Under the Insolvency Act, insolvency creditors can commence legal proceedings against a court-appointed insolvency administrator if the insolvency administrator contests the creditor’s claim (see 7.2 Distressed Disposals). Estate claims are to be paid by the insolvency administrator without any filing procedure. If estate claims are not paid by the insolvency administrator, estate creditors may apply to the insolvency court for remedy (Abhilfeantrag) or assert their claims by bringing an action against the insolvency administrator.
Pre-judgment attachments are not applicable in Austria.
In insolvency proceedings, claims are classified and ranked in the order of priority as described in 5.1 Differing Rights and Priorities.
Reorganisation Proceedings under the Insolvency Act
The Insolvency Act provides for two kinds of reorganisation proceedings, either with or without debtor in possession (see 2. Statutory Regimes Governing Restructurings, Reorganisations, Insolvencies and Liquidations). The main focus of these proceedings is the continuation of the debtor's business or parts thereof. In order for the provisions of reorganisation proceedings to be applicable, the debtor must be the one who files for the opening of these proceedings and the debtor must provide a restructuring plan (Sanierungsplan) to the court. For proceedings with debtor in possession, the management remains in place and the debtor retains control over the estate’s assets within the scope of ordinary business. Nonetheless, a court-appointed insolvency administrator monitors the debtor and the business situation. Also, specific actions such as the review of claims and the contesting of transactions (avoidance) are reserved for the administrator.
Unlike an out-of-court restructuring, in reorganisation proceedings the debtor is protected from the commencement of enforcement proceedings and may be granted partial debt relief via a majority decision.
However, as with liquidation proceedings, the debtor has the possibility to use the conclusion of a restructuring plan as an opportunity to rehabilitate its business. Where such restructuring plan is agreed upon in the course of liquidation proceedings, the debtor pays the quota agreed, which then leads to a residual debt discharge (Restschuldbefreiung). This possibility to rehabilitate plays an important role in practice.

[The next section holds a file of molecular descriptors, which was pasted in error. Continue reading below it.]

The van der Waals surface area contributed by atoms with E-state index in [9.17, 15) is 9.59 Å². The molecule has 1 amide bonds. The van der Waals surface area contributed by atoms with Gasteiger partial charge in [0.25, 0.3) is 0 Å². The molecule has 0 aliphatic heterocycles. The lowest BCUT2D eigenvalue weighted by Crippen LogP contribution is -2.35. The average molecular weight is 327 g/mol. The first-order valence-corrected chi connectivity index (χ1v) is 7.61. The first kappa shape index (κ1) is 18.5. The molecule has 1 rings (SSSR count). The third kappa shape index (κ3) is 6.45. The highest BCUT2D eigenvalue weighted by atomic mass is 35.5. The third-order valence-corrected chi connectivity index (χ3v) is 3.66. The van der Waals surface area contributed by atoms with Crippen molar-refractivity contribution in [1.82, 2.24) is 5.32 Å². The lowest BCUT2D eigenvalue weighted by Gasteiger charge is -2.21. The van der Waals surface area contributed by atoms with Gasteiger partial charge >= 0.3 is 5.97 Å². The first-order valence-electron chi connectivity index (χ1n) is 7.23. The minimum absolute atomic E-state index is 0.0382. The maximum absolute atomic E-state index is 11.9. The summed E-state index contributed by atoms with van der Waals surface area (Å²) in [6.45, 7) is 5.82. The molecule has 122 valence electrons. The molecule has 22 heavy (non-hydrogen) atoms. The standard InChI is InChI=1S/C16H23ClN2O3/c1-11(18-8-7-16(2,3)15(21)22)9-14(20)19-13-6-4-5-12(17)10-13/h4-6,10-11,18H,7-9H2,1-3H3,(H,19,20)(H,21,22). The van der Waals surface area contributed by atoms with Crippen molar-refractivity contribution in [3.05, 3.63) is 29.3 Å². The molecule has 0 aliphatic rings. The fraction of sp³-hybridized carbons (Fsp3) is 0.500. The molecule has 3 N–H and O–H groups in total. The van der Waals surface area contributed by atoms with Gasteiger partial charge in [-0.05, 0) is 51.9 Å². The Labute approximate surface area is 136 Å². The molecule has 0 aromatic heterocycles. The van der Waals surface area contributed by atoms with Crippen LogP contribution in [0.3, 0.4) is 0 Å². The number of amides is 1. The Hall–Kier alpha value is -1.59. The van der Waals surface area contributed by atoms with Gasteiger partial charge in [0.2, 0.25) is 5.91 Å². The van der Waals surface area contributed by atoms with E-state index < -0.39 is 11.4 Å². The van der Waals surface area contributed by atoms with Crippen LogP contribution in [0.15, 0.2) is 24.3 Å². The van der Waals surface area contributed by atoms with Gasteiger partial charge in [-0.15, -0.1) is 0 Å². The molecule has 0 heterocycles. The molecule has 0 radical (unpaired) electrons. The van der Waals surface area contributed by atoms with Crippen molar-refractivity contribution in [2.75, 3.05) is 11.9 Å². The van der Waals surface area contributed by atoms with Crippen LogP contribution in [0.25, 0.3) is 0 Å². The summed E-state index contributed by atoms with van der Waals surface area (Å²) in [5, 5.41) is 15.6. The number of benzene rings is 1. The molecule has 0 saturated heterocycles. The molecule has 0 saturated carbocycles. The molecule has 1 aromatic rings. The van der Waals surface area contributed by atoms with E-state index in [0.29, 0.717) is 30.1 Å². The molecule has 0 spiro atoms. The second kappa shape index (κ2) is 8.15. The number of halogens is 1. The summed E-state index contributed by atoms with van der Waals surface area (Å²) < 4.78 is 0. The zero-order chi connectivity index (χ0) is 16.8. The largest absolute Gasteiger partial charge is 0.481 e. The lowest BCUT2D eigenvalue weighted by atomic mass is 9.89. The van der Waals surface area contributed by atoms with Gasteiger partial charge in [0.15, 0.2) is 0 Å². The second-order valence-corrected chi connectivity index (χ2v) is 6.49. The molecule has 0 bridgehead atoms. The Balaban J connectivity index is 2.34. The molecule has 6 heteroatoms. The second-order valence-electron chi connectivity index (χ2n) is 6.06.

For restructuring proceedings, a restructuring plan by the debtor must be submitted to the court with financial records for the past three years that show the debtor’s ability to pay 20% of its debt to unsecured creditors within a period of two years. If the debtor can prove that a payment of 30% within a period of two years is feasible, the debtor may additionally apply for debtor in possession. The restructuring plan must further provide for full payment of all estate claims (Masseforderungen) and evidence of the debtor’s ability to fund the estate claims for a period of 90 days after filing for the commencement of restructuring proceedings. The debtor must provide such restructuring plan within 90 days of the opening of insolvency proceedings.
In general, the approval of a suggested restructuring plan is subject to a “double majority requirement” of the creditors in the restructuring plan hearing, which is set by the court and made public by way of a formal edict of the court. Not only is it necessary to achieve a majority of those insolvency creditors who are present and entitled to vote (no specific quorum applies), but a majority of approving creditors also has to be reached on the admitted and present aggregate insolvency claims. Fully secured creditors are not entitled to vote.
If the creditors approve a restructuring plan, the insolvency court – as a second step – also has to confirm the restructuring plan. A possible reason for the court to deny confirmation would be an infringement of the principle of equal treatment of the creditors by granting preferential treatment to a specific creditor.